Alternative splicing as regulator of protein-protein interactions

A Colantoni, F Ferrè, M Helmer-Citterich


Motivations. In recent years, the role of alternative splicing in protein function regulation has been widely investigated. Examples have been reported in which alternative splicing modulates the interaction between two proteins by removing interacting regions. However, despite the large amount of data available about alternative splicing isoforms and protein-protein interactions, only a few systematic studies have been carried to assess how much widespread and general is this form of regulation. Some of these works lack specificity, while others are based on a relatively small number of cases; in addition, they show conflicting results. In this work, we have created a non redundant residue-level dataset of protein-protein interfaces derived from the three dimensional structure of human protein complexes in order to determine whether the removal of protein-protein interfaces via alternative splicing in the human proteome could have evolved as a form of interaction regulation.

Methods. To create a non-redundant dataset of human protein-protein interfaces, we first obtained from the Protein Data Bank (PDB) all the Biological Units containing at least two human protein chains that could be assigned to Uniprot entries according to SIFTS. From this dataset we extracted all the protein-protein interfaces (defined as sufficiently large sets residues involved in Van der Waals contacts) and filtered out those that were not present in the Asymmetric Unit. Using this procedure, we obtained a set of about 12100 protein-protein interfaces, from which, we derived a non redundant dataset of nearly 2300 interfaces, using a multi-level clustering procedure based on sequence identity between chains, evaluated using the BLASTClust software (, and on a simple measure of the similarity between two interfaces. For each interface, we mapped the interacting residues to each Ensembl splicing isoform (if present) of the gene encoding it using residue genomic coordinates retrieved using Biomart, excluding those isoforms which undergo nonsense mediated decay. To evaluate whether splicing has a significant effect on the availability of the interface in the mature protein product, we compared the rate of splicing-mediated interface deletion with that of random controls using a chi-square test. Controls were created picking groups of residues that shared the same dispersion in the sequence with the corresponding interface. An interface, or a control, was considered to be removed from a splicing isoform if the corresponding protein product did not contain at least a certain fraction of its residues: we repeated the procedure using different values of this cutoff. This general procedure was differently adapted for hetero- and homo-dimeric interfaces, taking into account their different nature that might also imply a different evolution of their regulation.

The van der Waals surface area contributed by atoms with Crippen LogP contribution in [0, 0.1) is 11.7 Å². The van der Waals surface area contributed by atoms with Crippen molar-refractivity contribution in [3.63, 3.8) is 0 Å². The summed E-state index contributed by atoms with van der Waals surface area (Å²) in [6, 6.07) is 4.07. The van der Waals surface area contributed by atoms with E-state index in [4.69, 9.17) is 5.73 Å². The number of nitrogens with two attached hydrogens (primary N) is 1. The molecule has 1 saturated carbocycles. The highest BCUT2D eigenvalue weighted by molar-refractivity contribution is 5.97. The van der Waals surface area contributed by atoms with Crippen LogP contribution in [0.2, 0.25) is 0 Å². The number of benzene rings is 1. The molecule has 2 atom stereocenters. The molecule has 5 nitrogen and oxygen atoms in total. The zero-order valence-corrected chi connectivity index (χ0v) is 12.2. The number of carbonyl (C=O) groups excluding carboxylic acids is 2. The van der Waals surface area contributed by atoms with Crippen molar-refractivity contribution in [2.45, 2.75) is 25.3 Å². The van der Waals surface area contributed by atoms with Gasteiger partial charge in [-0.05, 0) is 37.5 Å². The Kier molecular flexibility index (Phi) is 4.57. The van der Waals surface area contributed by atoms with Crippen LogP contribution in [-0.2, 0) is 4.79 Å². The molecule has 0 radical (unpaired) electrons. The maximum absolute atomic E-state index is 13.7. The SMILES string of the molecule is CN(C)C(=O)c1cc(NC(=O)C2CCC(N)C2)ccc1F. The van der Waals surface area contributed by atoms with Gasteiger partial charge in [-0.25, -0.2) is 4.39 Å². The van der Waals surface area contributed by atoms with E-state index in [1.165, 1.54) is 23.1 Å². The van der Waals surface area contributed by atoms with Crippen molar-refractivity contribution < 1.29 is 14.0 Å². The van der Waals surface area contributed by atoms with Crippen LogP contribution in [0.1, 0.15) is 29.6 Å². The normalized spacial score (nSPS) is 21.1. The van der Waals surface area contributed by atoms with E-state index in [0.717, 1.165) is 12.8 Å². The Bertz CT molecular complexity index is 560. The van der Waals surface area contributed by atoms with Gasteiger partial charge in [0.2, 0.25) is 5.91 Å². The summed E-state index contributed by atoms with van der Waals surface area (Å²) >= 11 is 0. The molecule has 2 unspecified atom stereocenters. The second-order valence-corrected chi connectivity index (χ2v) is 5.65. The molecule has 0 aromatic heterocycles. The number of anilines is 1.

Results. Initial results showed that, if we consider all the isoforms, there isn't any statistically significant difference between the frequency of removal of real interfaces and random controls, both for heterodimeric and homodimeric interactions. However, discarding all the isoforms that determine a large change in the sequence of the interacting protein (which are not likely to regulate specific functions of that protein), we detected a significant tendency to avoid removal of small fractions of the homodimeric interfaces, suggesting that interaction interfaces are protected from being partially spliced and are more often completely included or removed in the mature transcript. This effect was also seen for compact heterodimeric interfaces. This effect is mainly ascribed to interfaces that are small and whose residues are relatively less scattered on the sequence, suggesting that alternative splicing is less likely to have evolved as regulative agent for large interfaces having more dispersed residues.


BITS; alternative spliceing; protein-protein interaction

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